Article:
A Place to Belong: Exploring Housing Options That Foster Social Connection Through All Life Stages

An elderly couple walking along a sidewalk next to a building.

Photo: Russ Windstrand/Getty Images

As planned communities go, this is close to heaven on earth. Surrounded by 11 acres of urban farmland, Agritopia, located in Gilbert, Ariz., near Phoenix, is made up of pretty houses in all shapes and sizes with front porches and low neighbour-friendly fences nestled along tree-lined streets. Here, the air is fragrant with citrus and olive groves; communal organic gardens and farm crops abound; homegrown foodstuff can be purchased on the honour system; and bistros, bars and artisanal businesses bustle at your doorstep and welcome international tourists and visitors from nearby communities. But what truly sets Agritopia apart? With its seniors facility offering the spectrum of elderly care mere yards from the primary school, Agritopia is a true cradle-to-grave, all-ages-all-stages community.

You can live here.
You can die here.
You can age in place.

Although there is nothing quite like it in Canada, the ability to live safely, independently and comfortably in the same home or community is a hot topic in our country today. In fact, since the World Health Organization (WHO) launched its global Age-Friendly Communities (AFC) initiative back in 2007, more than 900 Canadian municipalities have changed or are in the process of changing their policies, services and structures to accommodate age-in-place living. One driver of the movement is the hardships some seniors endure when they’re forced to abandon lifelong social connections.

“For many people, breaking ties with familiar social relationships that have been established over many years is very difficult,” says Verena Menec, a professor at the University of Manitoba whose main research is in the area of healthy aging. “It’s not just family but the grocery store clerk, the guy at the bank and other people they’ve connected with.”

Folks who live in communities with senior facilities can manage to maintain at least some of these connections. But those who don’t are forced to move miles away from their original homes. This makes it difficult for friends and families to visit and, even if they do, the senior is vulnerable to feelings of isolation and homesickness.

Yet another driver behind the aging-in-place movement is the benefit communities realize when they keep seniors in their fold. “Not only are seniors a huge part of the social fabric, they also contribute significantly to the local economy as well,” says Jamie Shipley, a research specialist at Canada Mortgage and Housing Corporation (CMHC), Ontario region.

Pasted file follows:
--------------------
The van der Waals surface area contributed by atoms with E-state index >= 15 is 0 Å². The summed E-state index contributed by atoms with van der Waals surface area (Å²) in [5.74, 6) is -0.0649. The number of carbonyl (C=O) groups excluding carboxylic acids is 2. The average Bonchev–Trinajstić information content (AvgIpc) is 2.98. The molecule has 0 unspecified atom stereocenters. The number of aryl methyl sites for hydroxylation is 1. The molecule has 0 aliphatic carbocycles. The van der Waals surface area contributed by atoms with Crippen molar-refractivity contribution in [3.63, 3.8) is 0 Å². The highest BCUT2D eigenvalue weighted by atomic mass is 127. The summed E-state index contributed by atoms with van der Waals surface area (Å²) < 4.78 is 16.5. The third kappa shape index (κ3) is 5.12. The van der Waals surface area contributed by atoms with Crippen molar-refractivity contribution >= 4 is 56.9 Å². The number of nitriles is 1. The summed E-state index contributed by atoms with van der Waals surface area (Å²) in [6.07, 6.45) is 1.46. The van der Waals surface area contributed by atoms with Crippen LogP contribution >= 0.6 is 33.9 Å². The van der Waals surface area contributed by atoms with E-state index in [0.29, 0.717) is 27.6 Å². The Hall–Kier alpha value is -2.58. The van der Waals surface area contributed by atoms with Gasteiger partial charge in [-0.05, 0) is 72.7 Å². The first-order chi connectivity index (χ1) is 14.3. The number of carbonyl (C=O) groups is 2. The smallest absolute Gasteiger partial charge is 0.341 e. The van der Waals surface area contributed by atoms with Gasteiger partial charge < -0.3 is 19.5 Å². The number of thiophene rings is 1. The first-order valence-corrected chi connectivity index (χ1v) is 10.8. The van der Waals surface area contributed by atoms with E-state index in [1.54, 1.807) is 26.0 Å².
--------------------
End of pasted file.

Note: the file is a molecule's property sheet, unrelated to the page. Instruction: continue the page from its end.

A few put-that-in-your-pipe-and-smoke-it stats from the CMHC website: senior families have a higher net worth compared to all families; they spend more locally on goods and services; older adults donate more dollars and significantly out-volunteer all Canadians; and in terms of helping out the younger generations, seniors not only chip in for major purchases, they also contribute a whopping four million hours of unpaid child care each week. “Trust me,” laughs Shipley. “Municipalities are really interested in maintaining their senior population.”

Housing Options: A pillar of the age-friendly community

Of the eight categories that make up the AFC checklist (see a partial list, next page), housing is among the most challenging. You can’t just knock down an entire subdivision built for young families in the ’50s, say, simply because it’s no longer suitable for the aging population. One way the government is working around this is by offering grants to help people renovate their spaces so they can safely stay in their homes. Folks can find programs they may be eligible for in their province through the Developing and Renovating menu on the CMHC website.

Home-sharing, too, is gaining traction. HomeShareCanada.org, for example, offers information about services in southern Ontario that help senior homeowners find younger renters who can help with household chores in exchange for reduced rent. Goldenhomesharingconnections.ca, a site created by Dorothy Mazeau, a Bolton, Ont.-based realtor and retired architect, connects older men and women wishing to share their homes with other seniors. A brief point-form profile and up to 500 words describing yourself and what you’re after kicks off the process.

In terms of new builds, developers are coming on board with designs that make aging in place possible such as “visitable” housing, that is, a home with a no-step entrance, wider doorways and clear passageways, and a wheelchair-accessible bathroom on the main floor. A subdivision of such homes by Bridgewater Development in Winnipeg is one of the bestselling in the city.
“Developers are realizing that if you have a clean slate, a farmer’s field, there is really no excuse not to build a home that an aging boomer can easily visit,” says Shipley.